Spinoff Parents editor Emily Writes took her family to Nelson care of the Interislander Kaitaki. She writes about what it’s really like for families on board.
We were somewhere around Torea Bay, on the edge of Waikawa, when the screaming began to take hold.
The baby had a sore tum and had been wriggling and complaining and usually I’d have left the area already to avoid any dramas from people who can’t handle kids crying. But this time I looked around and realised I was surrounded by people with kids. A mum across from me gave a sympathetic smile. A dad smirked and pointed to his child who was face down on the floor.
My husband and I exchanged glances. I know what my husband was thinking: “I hope I get home in time to watch Elimination Chamber pay-per-view”. But in the interests of telling this story I’m going to suggest he was mirroring my thoughts which had been on a loop since we began our trip three days before in Wellington: “Thank all of the gods that we are on a ship right now and not a goddamn plane.”
But I’m getting ahead of myself.
The morning of our trip started with me getting up far earlier than I needed to. My husband reminded me that the beauty of sailing to your destination rather than flying is that you just chuck all your shit in the car. And he’d done this the night before. My only job was to make sure we didn’t forget the kids or our toothbrushes. We left the house at 7.15am and were on the Kaitaki by 8 am. It was so easy. Sometimes I’ve considered flying with children to be worse than childbirth so to not have to leave the car or wait in a queue felt unbelievable.
Driving into the belly of the beast was a huge thrill for the kids and the whole process of getting the car on and getting out took about 20 minutes. We then discovered the greatest thing ever: the Kaitaki has an indoor playground. And not just any indoor playground – an indoor playground with a coffee shop and only one exit. As I’ve said on Facebook: exits matter at indoor playgrounds. You need one with only one, two at a push. Perfect would be none – you just drop them in from the top and they can’t ever get out.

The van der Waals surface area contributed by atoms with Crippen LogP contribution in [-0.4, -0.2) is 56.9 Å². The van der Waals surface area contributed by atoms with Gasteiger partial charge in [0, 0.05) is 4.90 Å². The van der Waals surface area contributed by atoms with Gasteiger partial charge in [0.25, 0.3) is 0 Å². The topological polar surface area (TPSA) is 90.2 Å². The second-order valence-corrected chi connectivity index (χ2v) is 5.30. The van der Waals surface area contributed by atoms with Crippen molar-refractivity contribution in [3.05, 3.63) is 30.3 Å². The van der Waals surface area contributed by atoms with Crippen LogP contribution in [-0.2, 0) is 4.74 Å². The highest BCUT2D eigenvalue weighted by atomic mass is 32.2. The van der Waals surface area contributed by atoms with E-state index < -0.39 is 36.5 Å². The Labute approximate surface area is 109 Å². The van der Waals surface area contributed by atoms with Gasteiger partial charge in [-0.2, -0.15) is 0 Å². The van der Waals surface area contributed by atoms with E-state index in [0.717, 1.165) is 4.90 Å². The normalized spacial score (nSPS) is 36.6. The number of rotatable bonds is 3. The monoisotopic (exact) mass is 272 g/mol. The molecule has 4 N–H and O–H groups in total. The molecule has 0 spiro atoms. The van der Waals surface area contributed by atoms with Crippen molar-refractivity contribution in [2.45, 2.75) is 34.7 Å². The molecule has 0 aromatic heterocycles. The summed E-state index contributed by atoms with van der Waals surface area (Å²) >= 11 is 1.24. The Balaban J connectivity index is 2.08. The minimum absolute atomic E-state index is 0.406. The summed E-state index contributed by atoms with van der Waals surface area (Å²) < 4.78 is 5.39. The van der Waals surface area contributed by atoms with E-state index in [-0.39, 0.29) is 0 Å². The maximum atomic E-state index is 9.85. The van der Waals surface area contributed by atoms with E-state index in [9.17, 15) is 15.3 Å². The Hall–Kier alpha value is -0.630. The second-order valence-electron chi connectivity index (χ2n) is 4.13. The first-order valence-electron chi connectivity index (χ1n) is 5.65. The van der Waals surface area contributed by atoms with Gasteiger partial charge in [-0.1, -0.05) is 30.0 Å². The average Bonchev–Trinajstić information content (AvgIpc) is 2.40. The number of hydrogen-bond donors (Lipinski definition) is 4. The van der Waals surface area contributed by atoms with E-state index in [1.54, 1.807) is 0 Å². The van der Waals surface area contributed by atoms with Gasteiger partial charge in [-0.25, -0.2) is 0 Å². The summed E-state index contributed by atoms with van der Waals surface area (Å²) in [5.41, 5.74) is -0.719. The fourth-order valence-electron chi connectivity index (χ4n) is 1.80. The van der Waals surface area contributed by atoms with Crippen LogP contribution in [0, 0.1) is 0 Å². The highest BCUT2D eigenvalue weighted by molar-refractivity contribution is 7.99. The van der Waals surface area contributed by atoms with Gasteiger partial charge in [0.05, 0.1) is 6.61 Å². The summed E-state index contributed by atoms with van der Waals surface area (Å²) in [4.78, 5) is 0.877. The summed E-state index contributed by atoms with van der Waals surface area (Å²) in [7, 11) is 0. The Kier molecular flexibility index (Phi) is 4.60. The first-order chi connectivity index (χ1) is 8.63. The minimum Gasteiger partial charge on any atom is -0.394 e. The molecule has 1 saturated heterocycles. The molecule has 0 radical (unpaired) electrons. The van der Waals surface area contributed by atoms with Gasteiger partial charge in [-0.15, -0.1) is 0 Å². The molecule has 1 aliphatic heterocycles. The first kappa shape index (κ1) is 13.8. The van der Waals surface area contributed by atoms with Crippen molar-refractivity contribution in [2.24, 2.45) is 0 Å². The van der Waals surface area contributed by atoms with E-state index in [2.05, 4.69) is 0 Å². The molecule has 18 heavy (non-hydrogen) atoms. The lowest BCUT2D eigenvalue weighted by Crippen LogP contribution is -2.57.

Not only was there only one exit, there were power points and jacks so you could work or look at Jason Momoa’s Instagram while lightly supervising your sprogs. It was heaven.
After an hour playing we took the kids upstairs to check out the view and the rest of the ship. There are two cinemas on board; they were showing The Greatest Showman and the latest Star Wars on the trip over and Three Billboards outside of Ebbing, Missouri and Darkest Hour on the way back.
Importantly, there’s a bar. They serve gin. And beer. And wine. And nachos. On the morning cruise they had a buffet breakfast. The Kaitaki has the Ocean View restaurant, Hector’s Café, and the Local Heroes Sports Bar (with Sky Sports). The kids begged me for rainbow jelly and I figured I’d get them one cup each since they were on holiday. They didn’t eat it but did enjoy spilling it all over themselves.
The great thing about the ship is that there are nice quiet child-free areas (without being explicitly child-free) which makes the rest of the ship feel really family friendly. There are four nurseries with cots and change-tables in them; these were great for quiet nappy changes. There are cabins too, if being stuck in a small room with your children appeals to you.
Before we knew it the trip was over; three and a half hours zooms past with so much to do. And we were off the ship and on the road to Nelson faster than you can say “Stop yelling at each other – this is a family trip and you’re going to enjoy it”.